As part of our ongoing series of winter lockdown recipes, local Cordon-bleu trained pastry Tamsin Robinson has created a recipe for an apple and pear galette, with a miso twist.
Although the ‘miso’ aspect of Robinson’s recipe is an exotic addition, local residents can find this paste in Whole Fresh on the Roman. ‘If you do not have miso, you can add a pinch of sea salt instead,’ says Robinson.
‘Similar to apple pie, my rustic apple, pear and miso galette is simple to make and sure to satisfy that hot pudding craving. The hint of miso balances out the sweetness and adds extra depth of flavour.’
Makes for four
200g plain flour
Pinch of salt
120g unsalted butter
15g caster sugar
50ml cold water
Filling and Topping
2 medium pears (such as Conference)
1 large Bramley cooking apple (or you could use 2 Granny Smiths)
30g dark brown sugar
30g unsalted butter
1 heaped tsp white miso paste
A small handful of plain flour
1 egg, beaten
A small handful of demerara sugar
1) First make the pastry. Rub together the flour, butter, sugar and salt in a large bowl until the butter breaks down into smaller chunks and the mixture begins to just resemble breadcrumbs. It’s great if there are larger chunks of butter dotted about, as this adds to the rustic charm of the pastry.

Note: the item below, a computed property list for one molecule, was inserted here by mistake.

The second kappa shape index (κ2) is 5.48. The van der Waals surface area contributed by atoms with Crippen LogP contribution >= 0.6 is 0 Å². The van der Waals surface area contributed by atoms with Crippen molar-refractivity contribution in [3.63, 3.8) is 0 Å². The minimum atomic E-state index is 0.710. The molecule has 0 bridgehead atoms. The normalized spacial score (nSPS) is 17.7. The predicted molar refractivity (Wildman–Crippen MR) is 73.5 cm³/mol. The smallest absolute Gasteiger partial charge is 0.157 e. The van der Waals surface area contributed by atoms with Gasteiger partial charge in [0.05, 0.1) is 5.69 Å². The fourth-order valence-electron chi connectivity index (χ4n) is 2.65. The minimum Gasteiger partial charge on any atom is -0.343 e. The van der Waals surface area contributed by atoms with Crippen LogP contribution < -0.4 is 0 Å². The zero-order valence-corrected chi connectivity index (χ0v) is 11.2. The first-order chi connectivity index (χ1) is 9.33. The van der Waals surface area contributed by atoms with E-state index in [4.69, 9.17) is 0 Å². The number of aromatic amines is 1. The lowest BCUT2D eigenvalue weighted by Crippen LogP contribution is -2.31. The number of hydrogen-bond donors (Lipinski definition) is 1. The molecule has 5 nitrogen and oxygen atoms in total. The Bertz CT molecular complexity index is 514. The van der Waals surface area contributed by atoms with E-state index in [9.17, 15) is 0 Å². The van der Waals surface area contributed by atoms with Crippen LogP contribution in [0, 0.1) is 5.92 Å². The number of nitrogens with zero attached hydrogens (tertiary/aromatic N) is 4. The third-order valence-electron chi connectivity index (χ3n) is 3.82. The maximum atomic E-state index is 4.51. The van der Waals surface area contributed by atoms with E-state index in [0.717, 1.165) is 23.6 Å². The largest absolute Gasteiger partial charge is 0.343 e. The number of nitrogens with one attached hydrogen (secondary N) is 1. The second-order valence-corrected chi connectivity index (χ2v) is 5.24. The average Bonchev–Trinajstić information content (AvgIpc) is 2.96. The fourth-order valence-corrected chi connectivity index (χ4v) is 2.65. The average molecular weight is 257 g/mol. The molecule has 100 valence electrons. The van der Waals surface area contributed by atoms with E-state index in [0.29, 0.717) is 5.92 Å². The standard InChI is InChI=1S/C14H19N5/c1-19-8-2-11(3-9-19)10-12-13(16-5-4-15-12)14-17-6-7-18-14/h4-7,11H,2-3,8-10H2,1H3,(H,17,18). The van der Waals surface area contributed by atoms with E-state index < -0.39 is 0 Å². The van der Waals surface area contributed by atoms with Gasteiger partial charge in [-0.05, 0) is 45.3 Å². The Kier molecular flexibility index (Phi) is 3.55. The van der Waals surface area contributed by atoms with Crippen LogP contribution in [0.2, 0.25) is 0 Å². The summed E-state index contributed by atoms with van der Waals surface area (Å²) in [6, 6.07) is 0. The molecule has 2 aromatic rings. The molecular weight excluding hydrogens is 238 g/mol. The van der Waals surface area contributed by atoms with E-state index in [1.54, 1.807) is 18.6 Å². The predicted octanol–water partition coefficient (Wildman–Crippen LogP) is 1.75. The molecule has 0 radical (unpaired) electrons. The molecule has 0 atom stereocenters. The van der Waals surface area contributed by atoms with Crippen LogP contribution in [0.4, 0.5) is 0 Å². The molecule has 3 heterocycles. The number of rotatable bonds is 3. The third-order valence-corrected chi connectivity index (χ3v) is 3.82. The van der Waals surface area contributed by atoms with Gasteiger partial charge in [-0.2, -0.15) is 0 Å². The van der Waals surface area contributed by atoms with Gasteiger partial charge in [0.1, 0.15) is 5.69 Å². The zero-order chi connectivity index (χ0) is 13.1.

2) Add the water, and squeeze everything together to form a dough.
3) Wrap the dough in cling film and leave to rest in the fridge for 30 mins.
4) Preheat your oven to 190°C.
5) For the filling, peel the apples and pears. Chop into bites-sized chunks, and place in a large bowl.
6) Melt together the dark sugar, butter and miso paste. Pour this over the apples and pears and mix well.
7) To assemble, roll the chilled dough into a large circular shape (roughly the size of a dinner plate). Place this on a baking tray lined with baking parchment.
8) Scatter a handful of flour over the dough, and pile on the fruit filling in the middle. Make sure to leave a 5cm gap between the fruit and the edge of the dough.
9) Fold the edges of dough inward (up and over the fruit). There is no need to be precise – allow the dough to overlap naturally, as this creates the classic free-form galette shape. If you notice a tear, either squeeze it back together or rip off a little dough from elsewhere and use it to patch up the hole. Again, all adds to the rustic look!
10) Brush the pastry with some beaten egg, then sprinkle demerara sugar over the whole galette.
11) Bake for 45mins at 190°C, then turn the temperature down to 150°C and bake for a further 10-15 mins. If the fruit is starting to get very brown after 45 mins, cover it with foil for the remaining baking time to prevent over-caramelisation aka. Burning.
12) Remove from the oven, leave to rest on the tray for a few minutes before serving. I recommend serving with vanilla ice-cream or custard!
The galette is best eaten warm from the oven, but will still taste great after a couple of days.
Hungry for more? Why not check out our cheese scone recipe
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